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The Count of Monte Cristo Audio Download – Unabridged

4.6 out of 5 stars 329 customer reviews

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Audio Download, Unabridged, 8 Aug 2011
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Customer Reviews

Top Customer Reviews

Format: Hardcover
Dumas' "Count of Monte Cristo" is the most exciting book I have ever read. It is the epitome of the perfect adventure novel and contains all of the traits that define the genre: jealousy, suspense, action, revenge, deceit, etc. At 1100+ pages, and the label as a "classic," many readers would be turned off at the task of reading such a book. Although the story is long and over 150 years old, it is truly "timeless." This does not read at all like the books you were forced to endure in 9th grade English, and is mostly as topical today as it was when it was penned.

That being said, reading the "wrong" version of this book can change the reader's experience for the worse. Amazon has combined all of the reviews for this book across the many different versions available, which can be very misleading. There are two things that affect the story, the translation, and the context.

I strongly encourage everyone to get the UNabridged version of this story. The abridged version cuts out more than half of Dumas' novel and while the story is still enjoyable, the reader misses out on many exciting chapters in the book. Do not let the length fool you. I found every bit of this book exciting, and never got bored.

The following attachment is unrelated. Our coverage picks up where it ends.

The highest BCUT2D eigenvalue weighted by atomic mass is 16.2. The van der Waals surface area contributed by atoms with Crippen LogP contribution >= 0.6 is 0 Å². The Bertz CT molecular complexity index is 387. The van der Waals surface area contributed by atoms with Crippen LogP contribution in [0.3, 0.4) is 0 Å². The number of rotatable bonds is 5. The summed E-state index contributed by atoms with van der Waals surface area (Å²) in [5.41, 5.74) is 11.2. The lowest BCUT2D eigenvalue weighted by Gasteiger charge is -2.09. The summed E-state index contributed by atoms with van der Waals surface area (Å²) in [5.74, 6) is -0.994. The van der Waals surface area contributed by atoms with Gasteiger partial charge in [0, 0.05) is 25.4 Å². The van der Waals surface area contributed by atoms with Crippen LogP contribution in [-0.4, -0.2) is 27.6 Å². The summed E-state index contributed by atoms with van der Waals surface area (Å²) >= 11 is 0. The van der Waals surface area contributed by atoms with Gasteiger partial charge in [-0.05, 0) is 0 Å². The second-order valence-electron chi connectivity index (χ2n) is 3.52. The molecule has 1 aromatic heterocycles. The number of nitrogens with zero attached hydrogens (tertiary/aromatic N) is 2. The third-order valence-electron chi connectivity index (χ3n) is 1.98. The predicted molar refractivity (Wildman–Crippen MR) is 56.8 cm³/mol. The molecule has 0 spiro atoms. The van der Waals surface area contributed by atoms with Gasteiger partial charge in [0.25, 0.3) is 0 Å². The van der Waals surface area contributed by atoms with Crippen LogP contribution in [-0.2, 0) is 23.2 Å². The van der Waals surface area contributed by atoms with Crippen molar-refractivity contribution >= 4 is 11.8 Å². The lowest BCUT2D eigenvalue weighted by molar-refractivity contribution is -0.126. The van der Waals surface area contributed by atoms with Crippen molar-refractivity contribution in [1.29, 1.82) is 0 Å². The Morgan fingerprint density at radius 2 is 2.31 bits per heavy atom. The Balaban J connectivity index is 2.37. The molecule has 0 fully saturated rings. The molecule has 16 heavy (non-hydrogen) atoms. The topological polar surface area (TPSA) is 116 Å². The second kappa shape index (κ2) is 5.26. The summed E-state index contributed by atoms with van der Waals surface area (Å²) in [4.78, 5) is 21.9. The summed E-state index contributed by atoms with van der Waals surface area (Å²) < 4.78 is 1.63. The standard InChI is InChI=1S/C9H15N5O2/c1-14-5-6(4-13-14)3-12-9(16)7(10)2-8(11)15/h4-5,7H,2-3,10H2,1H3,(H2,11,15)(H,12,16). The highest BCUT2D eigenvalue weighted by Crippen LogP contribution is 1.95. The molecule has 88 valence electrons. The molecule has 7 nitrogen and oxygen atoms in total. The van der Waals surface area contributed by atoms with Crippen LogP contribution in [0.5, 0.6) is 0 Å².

Secondly, look for the Robin Buss Translation. Many of the versions of this book use a translation from 1846 (including the Modern Library and Oxford World's Classics editions) that, because of social restrictions at the time, altered some of the story, especially that dealing with sexuality. The Robin Buss translation is more faithful and restores this language, as well as making it an easier read for modern readers.
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By A Customer on 5 Mar. 2006
Format: Paperback
This edition has a recent translation. I found the clasic translation quite heavy going to read. I switched early to this edition and instantly found it much more enjoyable. This newer traslation also seems more subtle and mature. The notes are helpful and explain many of the refrences and avoid pointing out obvious details. In addition, the introduction is very good.
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Format: Paperback
Dumas's dazzling, epic tale of a man seeking revenge following the ruination of his life is a thrilling read, despite being (in this edition) more than 1200 pages long. This edition is to be particularly recommended as it features a very fine recent translation, which reads very well and which also picks up on a few of the subtleties lost in the "classic" Victorian version of this novel.